As the first half of the serial progresses, various plotlines are developed. Simon’s links with a group of dissident apprentices who meet in secret and dream of violent disobedience against their oppressive masters, the curious link between Barnaby’s mother and the mysterious stranger, Joe Willit’s (Alan Haywood) longing for the flitish Dolly and the forbidden love between Edward Chester (Bernard Brown) and Emma Haredale are all teased out.
Mid way through the serial, several major new characters – such as anti-Catholic agitator Lord George Gordon (Anthony Sharp) – are introduced as we proceed on the path to the Gordon Riots. Gordon is a fanatic, whose cry of “No Popery” quickly becomes a popular sentiment amongst the masses.
Geoffrey Haredale, a staunch Catholic, spells out what precisely what these two simple words could mean. “I have, tonight, seen an ignorant and unhappy people roused. They know nothing of what the repeal of the act means, but ‘No Popery’ is the cry that is going to right all their wrongs. ‘No Popery’ is the cry that is going to give them food, shelter, clothes, work and drink”.
Those who cannot remember the past are condemned to repeat it …..
The production design is very sound. Real horses (never easy to control in a studio) occasionally appear and the outside of Geoffrey Haredale’s house is depicted via a painted backdrop. This is a very theatrical way of generating a sense of depth and scale, but it works. More backdrops are in evidence when the action moves to the streets of London, whilst the later episodes are also opened out thanks to a judicious use of filmed inserts. Unsurprisingly, the scale of the riots was far beyond the means of the production, but director Morris Barry marshalled his resources well. Even with the limited number of extras at his disposal, Barry was effectively able to show the ugliness of mob violence.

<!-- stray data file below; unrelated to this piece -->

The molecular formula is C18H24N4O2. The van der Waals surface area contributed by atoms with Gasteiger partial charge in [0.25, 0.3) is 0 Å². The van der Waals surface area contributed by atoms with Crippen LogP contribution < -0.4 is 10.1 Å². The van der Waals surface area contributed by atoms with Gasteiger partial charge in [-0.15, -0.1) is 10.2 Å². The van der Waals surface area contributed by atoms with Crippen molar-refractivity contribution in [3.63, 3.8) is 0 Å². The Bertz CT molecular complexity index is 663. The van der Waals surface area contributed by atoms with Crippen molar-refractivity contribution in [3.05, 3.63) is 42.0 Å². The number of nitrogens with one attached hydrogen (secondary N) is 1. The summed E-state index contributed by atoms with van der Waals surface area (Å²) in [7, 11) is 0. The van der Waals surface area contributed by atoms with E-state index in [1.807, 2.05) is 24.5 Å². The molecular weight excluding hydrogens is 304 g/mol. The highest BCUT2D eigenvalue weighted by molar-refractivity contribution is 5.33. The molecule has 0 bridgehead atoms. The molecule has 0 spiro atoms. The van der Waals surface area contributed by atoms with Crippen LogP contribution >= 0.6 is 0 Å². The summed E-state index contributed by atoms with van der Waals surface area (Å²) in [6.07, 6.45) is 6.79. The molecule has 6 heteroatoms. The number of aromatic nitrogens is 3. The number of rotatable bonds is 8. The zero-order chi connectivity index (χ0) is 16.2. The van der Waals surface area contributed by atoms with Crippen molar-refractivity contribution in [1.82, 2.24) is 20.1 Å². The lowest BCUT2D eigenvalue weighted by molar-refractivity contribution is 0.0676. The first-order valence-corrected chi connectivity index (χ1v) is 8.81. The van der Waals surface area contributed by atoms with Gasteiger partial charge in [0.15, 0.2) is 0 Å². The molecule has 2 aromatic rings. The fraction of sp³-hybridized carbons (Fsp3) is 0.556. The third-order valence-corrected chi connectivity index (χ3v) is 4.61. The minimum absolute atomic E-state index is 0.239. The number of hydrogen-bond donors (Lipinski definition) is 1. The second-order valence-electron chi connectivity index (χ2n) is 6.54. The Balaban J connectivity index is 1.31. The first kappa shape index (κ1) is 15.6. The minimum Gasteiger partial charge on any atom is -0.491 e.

It’s fair to say that some parts of the story work better than others. Edward and Emma’s romance never really sparks into life – not really the fault of the actors though, it’s simply that the two characters are never sharply defined. Barbara Hicks, as the Varden’s maid Miggs, gives a performance that can best be described as “broad”. It’s a typically comic Dickens character, but Hicks’ shrieking does become wearying after a while.
But on the credit side there are many fine performances, most notably that of Raymond Huntley. His timing is spot-on (plus his brief interactions with Timothy Bateson and Joan Hickson are rather delightful).
The introduction of Lord George Gordon is the point at which the story rapidly changes direction. This is a little jarring, but the influx of new characters does help to give the serial a fresh impetus. One notable new arrival is Esmond Knight (previously he had memorably played Silas Wegg in Our Mutual Friend) . Here he appears as Dennis the Hangman, one of a number of individuals who encapsulate the baser end of society.
Like other surviving drama of this era, the source materials are telerecordings taken from the original 405 line broadcasts. The recordings may exhibit the occasional spot of damage or dirt, but overall the picture quality is more than watchable (although the concluding episode is notably poorer than the others).
Although a handful of performances are less than effective and the story feels somewhat disjointed (it’s essentially two seperate tales bolted together) Barnaby Rudge is still a serial of considerable interest. The theme of the later episodes feels eerily topical, offering a sharp change of pace from the countryside intrigues of the first half. It’s another well-crafted Classic Serial which, despite its length, never outstays its welcome. Well worth adding to your collection.
Barnaby Rudge is available now from Simply Media, RRP £19.99. It can be ordered directly from Simply here.